He was also known to be a skillfull general and oversaw alot of the reforms that ironically allowed the Nazis to expand the army in such a rapid pace.
If he had not been such an anti-nazi it is also possbile that he would have played an important role in the war.
So why is this man totally forgotten in the game? He is the guy that SHOULD lead the alt-historical anti-nazi rebellion.
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How I have I never heard of this hero before?
And you're right, if we couldn't have an SPD-led Germany (very historically plausible), then this General von Hammerstein would have been a much better choice.
Content wise you're totally right, there are a bunch of people to lead the Junta, among them of course Hammerstein, but also for example Beck.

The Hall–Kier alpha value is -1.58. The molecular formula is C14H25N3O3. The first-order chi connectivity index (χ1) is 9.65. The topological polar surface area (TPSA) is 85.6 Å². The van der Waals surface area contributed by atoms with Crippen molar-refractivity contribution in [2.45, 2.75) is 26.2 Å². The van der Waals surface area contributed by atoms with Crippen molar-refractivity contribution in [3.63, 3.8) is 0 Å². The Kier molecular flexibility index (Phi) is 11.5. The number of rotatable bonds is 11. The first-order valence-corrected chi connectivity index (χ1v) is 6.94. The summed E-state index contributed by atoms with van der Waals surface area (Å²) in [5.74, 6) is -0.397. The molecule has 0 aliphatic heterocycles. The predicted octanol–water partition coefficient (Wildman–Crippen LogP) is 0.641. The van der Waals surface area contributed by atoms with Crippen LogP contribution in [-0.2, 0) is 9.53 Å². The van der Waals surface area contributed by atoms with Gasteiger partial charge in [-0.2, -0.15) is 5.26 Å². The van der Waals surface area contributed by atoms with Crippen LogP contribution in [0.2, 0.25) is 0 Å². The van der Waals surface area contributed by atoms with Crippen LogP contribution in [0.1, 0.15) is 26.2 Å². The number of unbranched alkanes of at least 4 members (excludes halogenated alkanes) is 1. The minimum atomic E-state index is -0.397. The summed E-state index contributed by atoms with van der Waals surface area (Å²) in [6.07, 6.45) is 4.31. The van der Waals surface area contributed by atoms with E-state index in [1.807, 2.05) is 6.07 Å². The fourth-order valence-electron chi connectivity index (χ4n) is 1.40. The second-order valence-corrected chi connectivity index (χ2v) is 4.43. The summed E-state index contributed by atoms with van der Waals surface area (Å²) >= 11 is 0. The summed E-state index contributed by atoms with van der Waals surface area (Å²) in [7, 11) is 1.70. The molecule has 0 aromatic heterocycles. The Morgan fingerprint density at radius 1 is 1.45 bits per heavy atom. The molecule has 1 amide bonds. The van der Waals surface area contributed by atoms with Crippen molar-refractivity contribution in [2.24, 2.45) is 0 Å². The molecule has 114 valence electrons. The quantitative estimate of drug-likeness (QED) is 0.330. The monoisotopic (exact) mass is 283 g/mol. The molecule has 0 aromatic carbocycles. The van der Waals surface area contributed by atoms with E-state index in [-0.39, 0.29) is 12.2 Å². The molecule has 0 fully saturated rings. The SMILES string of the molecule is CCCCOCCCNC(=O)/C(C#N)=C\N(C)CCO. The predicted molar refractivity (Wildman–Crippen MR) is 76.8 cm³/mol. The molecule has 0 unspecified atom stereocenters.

There is a bunch of unplausible alt-historical BS which drives my blood pressure - but this is something for comrade Djatlow: Not great, not terrible. Yes, there are more plausible people, but the hat is actually cool.
Maybe they should have put in place a similar generic military junta to do in the Spanish case, not to focus on anyone in particular.
I think there would be another option to command the rebels, part of those commented that it was the most plausible option and that no one has thought that it would be Eric Ludendorff that was a name he came to hate Nazism in his last stage of his life and it was very well seen by both traditionalist military hierarchy as the conservative monarchical and nationalist German sectors